Two worlds ii review

Reality Pump had perhaps one of the most enviably easy jobs in videogame history — create a game that was better than Two Worlds. When Naughty Dog needs to lớn make an Uncharted sequel, it has an increasingly tough act khổng lồ follow — all Reality Pump needed to lớn vì was to be better than the worst roleplaying game created this generation.

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Without further avì, it is my privilege and honor to confirm lớn you that yes … Two Worlds II is better than Two Worlds!

I know … that doesn’t tell you anything.

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Two Worlds II(Xbox 360 , PlayStation 3, PC)Developer: Reality PumpPublisher: Topware Interactive/SouthpeakReleased: January 25, 2011MSRP: $59.99

Two Worlds II is not the best made game in the world, and if you have sầu even a modicum of intuition, you’d have already guessed that. Two Worlds II knows it’s never going khổng lồ be an Elder Scrolls or a Diablo, but it does its thing regardless, without apology and without remorse. This plucky, heartfelt, can-vì attitude permeates the game experience to lớn create something that, truth be told, is pretty damn great.

Yes, you read that correctly. Two Worlds II is a great game. Its animations are awful, its combat loose, its voice acting ludicrous và its story inane. Yet somehow, it manages khổng lồ become a rewarding, engrossing, absorbing experience at the same time, and the most amazing part is that you’ll never see it coming.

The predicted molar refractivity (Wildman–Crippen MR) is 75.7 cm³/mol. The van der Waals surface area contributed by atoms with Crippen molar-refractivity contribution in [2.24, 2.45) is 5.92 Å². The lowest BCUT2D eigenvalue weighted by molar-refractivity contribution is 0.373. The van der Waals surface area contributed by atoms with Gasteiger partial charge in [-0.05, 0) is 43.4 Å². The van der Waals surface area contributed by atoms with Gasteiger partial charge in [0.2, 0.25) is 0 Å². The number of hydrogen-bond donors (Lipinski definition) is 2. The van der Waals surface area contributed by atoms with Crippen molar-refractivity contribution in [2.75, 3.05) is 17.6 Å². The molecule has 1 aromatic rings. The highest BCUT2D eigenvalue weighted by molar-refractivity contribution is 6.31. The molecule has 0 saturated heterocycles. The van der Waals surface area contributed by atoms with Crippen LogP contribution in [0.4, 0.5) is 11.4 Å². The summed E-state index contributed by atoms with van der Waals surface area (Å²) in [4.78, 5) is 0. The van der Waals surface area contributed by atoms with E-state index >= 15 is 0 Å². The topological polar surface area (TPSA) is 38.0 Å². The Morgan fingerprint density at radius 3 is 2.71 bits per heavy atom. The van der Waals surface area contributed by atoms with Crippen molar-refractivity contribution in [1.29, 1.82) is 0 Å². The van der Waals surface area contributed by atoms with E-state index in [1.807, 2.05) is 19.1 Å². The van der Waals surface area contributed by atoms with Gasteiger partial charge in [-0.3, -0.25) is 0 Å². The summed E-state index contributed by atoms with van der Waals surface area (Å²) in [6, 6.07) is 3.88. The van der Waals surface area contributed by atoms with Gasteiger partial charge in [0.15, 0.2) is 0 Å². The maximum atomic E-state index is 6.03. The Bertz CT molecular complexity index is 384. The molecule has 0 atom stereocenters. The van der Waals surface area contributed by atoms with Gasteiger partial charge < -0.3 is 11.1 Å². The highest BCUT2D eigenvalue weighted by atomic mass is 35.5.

The first hour or so of Two Worlds II is downright terrible. The game starts with a tawdry prison breakout mission, as your nameless Hero escapes from the clutches of Gandohar, the series’ sister-kidnapping, stereotypically tyrannical villain. The game is slow, the Hero is weak, & the enemies feel imbalanced. Not khổng lồ mention, the combat is a dire case of random button-mashing with a targeting system that only works when it wants to.

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Once the prologue is over, however, something happens. The game slowly, surely, starts to get interesting. Then it becomes quietly enjoyable. Then it’s downright fun. Eventually, & without the player even realizing, it has become buried in the mind lượt thích a vicious little parasite.

It is rare for a game to lớn start out terribly và then become great — it usually happens the other way around. Two Worlds II bucks this common trend andonly becomes more delightful as it opens up. Once the player learns a few fighting skills, the combat becomes a lot more involved, and the variety of eccentric missions, while still relying on fetch-quests & backtracking, each carry their own strange and often humorous narratives.

The game’s sense of humor is one of its most endearing traits, withTwo Worlds II never quite taking itself seriously. While some of the voice acting can be genuinely bad, a vast majority of the performances are almost knowingly silly and over the top. The game is full of strange in-jokes & dry wit, & the overall story is lighthearted, despite being about a kidnapped sister & a quest to lớn save sầu the world. Two Worlds II has a very svào sense of individuality about itself, & that’s more than can be said for many games with twice the production values.